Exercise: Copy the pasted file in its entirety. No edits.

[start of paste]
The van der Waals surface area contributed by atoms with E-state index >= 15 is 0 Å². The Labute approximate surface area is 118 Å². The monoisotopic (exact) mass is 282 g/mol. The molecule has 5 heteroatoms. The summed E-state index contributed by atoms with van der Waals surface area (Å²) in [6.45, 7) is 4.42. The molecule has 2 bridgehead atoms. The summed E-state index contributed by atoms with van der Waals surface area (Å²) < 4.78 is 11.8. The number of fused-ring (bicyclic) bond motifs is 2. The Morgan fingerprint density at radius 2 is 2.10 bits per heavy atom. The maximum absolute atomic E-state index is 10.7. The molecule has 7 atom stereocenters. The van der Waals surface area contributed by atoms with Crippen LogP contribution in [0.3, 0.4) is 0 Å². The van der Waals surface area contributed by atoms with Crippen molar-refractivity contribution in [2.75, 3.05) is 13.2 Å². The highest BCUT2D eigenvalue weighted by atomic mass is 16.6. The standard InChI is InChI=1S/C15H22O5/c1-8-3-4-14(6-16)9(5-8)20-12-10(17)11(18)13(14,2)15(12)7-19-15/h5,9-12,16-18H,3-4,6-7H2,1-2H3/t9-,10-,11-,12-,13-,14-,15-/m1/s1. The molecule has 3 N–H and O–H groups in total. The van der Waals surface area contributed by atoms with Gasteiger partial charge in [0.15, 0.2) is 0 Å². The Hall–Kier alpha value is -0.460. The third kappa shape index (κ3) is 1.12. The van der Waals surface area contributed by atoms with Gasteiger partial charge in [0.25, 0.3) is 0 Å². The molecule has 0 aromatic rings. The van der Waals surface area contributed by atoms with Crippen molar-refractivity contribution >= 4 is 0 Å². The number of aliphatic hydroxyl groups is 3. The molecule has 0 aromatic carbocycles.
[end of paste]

The van der Waals surface area contributed by atoms with E-state index >= 15 is 0 Å². The Labute approximate surface area is 118 Å². The monoisotopic (exact) mass is 282 g/mol. The molecule has 5 heteroatoms. The summed E-state index contributed by atoms with van der Waals surface area (Å²) in [6.45, 7) is 4.42. The molecule has 2 bridgehead atoms. The summed E-state index contributed by atoms with van der Waals surface area (Å²) < 4.78 is 11.8. The number of fused-ring (bicyclic) bond motifs is 2. The Morgan fingerprint density at radius 2 is 2.10 bits per heavy atom. The maximum absolute atomic E-state index is 10.7. The molecule has 7 atom stereocenters. The van der Waals surface area contributed by atoms with Crippen LogP contribution in [0.3, 0.4) is 0 Å². The van der Waals surface area contributed by atoms with Crippen molar-refractivity contribution in [2.75, 3.05) is 13.2 Å². The highest BCUT2D eigenvalue weighted by atomic mass is 16.6. The standard InChI is InChI=1S/C15H22O5/c1-8-3-4-14(6-16)9(5-8)20-12-10(17)11(18)13(14,2)15(12)7-19-15/h5,9-12,16-18H,3-4,6-7H2,1-2H3/t9-,10-,11-,12-,13-,14-,15-/m1/s1. The molecule has 3 N–H and O–H groups in total. The van der Waals surface area contributed by atoms with Gasteiger partial charge in [0.15, 0.2) is 0 Å². The Hall–Kier alpha value is -0.460. The third kappa shape index (κ3) is 1.12. The van der Waals surface area contributed by atoms with Gasteiger partial charge in [0.25, 0.3) is 0 Å². The molecule has 0 aromatic rings. The van der Waals surface area contributed by atoms with Crippen molar-refractivity contribution >= 4 is 0 Å². The number of aliphatic hydroxyl groups is 3. The molecule has 0 aromatic carbocycles.